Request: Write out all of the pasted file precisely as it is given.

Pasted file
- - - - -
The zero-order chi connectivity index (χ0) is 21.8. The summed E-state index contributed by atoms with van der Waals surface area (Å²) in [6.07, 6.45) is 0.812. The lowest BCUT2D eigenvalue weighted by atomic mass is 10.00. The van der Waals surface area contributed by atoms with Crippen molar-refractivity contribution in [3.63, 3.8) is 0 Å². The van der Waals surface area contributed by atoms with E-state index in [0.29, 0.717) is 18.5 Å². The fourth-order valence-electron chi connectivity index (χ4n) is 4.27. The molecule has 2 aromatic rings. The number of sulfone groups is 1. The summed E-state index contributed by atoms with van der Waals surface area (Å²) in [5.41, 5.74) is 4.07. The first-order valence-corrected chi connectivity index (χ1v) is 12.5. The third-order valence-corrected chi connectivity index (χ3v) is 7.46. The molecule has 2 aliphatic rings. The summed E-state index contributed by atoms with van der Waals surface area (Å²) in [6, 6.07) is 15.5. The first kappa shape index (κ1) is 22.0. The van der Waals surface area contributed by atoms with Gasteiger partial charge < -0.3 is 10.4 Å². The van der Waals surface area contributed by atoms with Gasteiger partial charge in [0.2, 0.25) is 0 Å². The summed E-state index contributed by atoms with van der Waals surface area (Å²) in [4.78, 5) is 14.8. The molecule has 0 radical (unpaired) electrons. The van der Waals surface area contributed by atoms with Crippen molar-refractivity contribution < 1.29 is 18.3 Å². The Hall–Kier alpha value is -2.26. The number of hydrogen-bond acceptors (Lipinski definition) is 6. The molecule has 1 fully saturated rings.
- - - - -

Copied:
The zero-order chi connectivity index (χ0) is 21.8. The summed E-state index contributed by atoms with van der Waals surface area (Å²) in [6.07, 6.45) is 0.812. The lowest BCUT2D eigenvalue weighted by atomic mass is 10.00. The van der Waals surface area contributed by atoms with Crippen molar-refractivity contribution in [3.63, 3.8) is 0 Å². The van der Waals surface area contributed by atoms with E-state index in [0.29, 0.717) is 18.5 Å². The fourth-order valence-electron chi connectivity index (χ4n) is 4.27. The molecule has 2 aromatic rings. The number of sulfone groups is 1. The summed E-state index contributed by atoms with van der Waals surface area (Å²) in [5.41, 5.74) is 4.07. The first-order valence-corrected chi connectivity index (χ1v) is 12.5. The third-order valence-corrected chi connectivity index (χ3v) is 7.46. The molecule has 2 aliphatic rings. The summed E-state index contributed by atoms with van der Waals surface area (Å²) in [6, 6.07) is 15.5. The first kappa shape index (κ1) is 22.0. The van der Waals surface area contributed by atoms with Gasteiger partial charge < -0.3 is 10.4 Å². The van der Waals surface area contributed by atoms with Gasteiger partial charge in [0.2, 0.25) is 0 Å². The summed E-state index contributed by atoms with van der Waals surface area (Å²) in [4.78, 5) is 14.8. The molecule has 0 radical (unpaired) electrons. The van der Waals surface area contributed by atoms with Crippen molar-refractivity contribution < 1.29 is 18.3 Å². The Hall–Kier alpha value is -2.26. The number of hydrogen-bond acceptors (Lipinski definition) is 6. The molecule has 1 fully saturated rings.